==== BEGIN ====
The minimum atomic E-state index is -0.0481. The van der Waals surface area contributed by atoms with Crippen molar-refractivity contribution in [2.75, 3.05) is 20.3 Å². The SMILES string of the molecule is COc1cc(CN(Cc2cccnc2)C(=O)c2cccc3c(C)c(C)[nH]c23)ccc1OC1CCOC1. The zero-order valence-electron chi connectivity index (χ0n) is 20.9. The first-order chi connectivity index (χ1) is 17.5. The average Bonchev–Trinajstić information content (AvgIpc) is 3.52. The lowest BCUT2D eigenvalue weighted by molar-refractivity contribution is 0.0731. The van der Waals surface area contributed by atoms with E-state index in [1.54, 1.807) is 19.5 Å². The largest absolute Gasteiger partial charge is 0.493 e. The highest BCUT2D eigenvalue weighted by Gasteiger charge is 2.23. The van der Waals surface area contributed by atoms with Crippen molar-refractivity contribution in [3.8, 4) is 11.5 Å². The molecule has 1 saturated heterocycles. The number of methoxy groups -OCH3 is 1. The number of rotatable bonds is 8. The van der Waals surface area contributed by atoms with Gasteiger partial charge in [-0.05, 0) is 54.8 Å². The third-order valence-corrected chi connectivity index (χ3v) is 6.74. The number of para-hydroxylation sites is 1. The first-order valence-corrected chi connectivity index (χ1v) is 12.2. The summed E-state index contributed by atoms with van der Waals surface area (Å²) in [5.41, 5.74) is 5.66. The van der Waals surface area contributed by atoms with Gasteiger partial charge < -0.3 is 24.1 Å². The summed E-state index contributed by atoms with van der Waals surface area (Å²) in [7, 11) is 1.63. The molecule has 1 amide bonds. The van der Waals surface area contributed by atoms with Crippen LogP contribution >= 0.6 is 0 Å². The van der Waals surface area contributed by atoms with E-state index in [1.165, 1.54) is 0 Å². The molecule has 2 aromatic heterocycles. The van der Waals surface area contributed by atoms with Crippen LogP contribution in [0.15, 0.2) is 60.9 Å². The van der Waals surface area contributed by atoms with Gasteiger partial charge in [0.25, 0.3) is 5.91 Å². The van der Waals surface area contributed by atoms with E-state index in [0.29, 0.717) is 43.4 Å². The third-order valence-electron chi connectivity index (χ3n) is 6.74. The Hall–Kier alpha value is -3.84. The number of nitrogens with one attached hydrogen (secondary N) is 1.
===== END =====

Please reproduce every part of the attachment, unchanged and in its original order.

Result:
The minimum atomic E-state index is -0.0481. The van der Waals surface area contributed by atoms with Crippen molar-refractivity contribution in [2.75, 3.05) is 20.3 Å². The SMILES string of the molecule is COc1cc(CN(Cc2cccnc2)C(=O)c2cccc3c(C)c(C)[nH]c23)ccc1OC1CCOC1. The zero-order valence-electron chi connectivity index (χ0n) is 20.9. The first-order chi connectivity index (χ1) is 17.5. The average Bonchev–Trinajstić information content (AvgIpc) is 3.52. The lowest BCUT2D eigenvalue weighted by molar-refractivity contribution is 0.0731. The van der Waals surface area contributed by atoms with E-state index in [1.54, 1.807) is 19.5 Å². The largest absolute Gasteiger partial charge is 0.493 e. The highest BCUT2D eigenvalue weighted by Gasteiger charge is 2.23. The van der Waals surface area contributed by atoms with Crippen molar-refractivity contribution in [3.8, 4) is 11.5 Å². The molecule has 1 saturated heterocycles. The number of methoxy groups -OCH3 is 1. The number of rotatable bonds is 8. The van der Waals surface area contributed by atoms with Gasteiger partial charge in [-0.05, 0) is 54.8 Å². The third-order valence-corrected chi connectivity index (χ3v) is 6.74. The number of para-hydroxylation sites is 1. The first-order valence-corrected chi connectivity index (χ1v) is 12.2. The summed E-state index contributed by atoms with van der Waals surface area (Å²) in [5.41, 5.74) is 5.66. The van der Waals surface area contributed by atoms with Gasteiger partial charge < -0.3 is 24.1 Å². The summed E-state index contributed by atoms with van der Waals surface area (Å²) in [7, 11) is 1.63. The molecule has 1 amide bonds. The van der Waals surface area contributed by atoms with Crippen LogP contribution >= 0.6 is 0 Å². The van der Waals surface area contributed by atoms with E-state index in [1.165, 1.54) is 0 Å². The molecule has 2 aromatic heterocycles. The van der Waals surface area contributed by atoms with Crippen LogP contribution in [0.15, 0.2) is 60.9 Å². The van der Waals surface area contributed by atoms with Gasteiger partial charge in [0.25, 0.3) is 5.91 Å². The van der Waals surface area contributed by atoms with E-state index in [0.29, 0.717) is 43.4 Å². The third-order valence-electron chi connectivity index (χ3n) is 6.74. The Hall–Kier alpha value is -3.84. The number of nitrogens with one attached hydrogen (secondary N) is 1.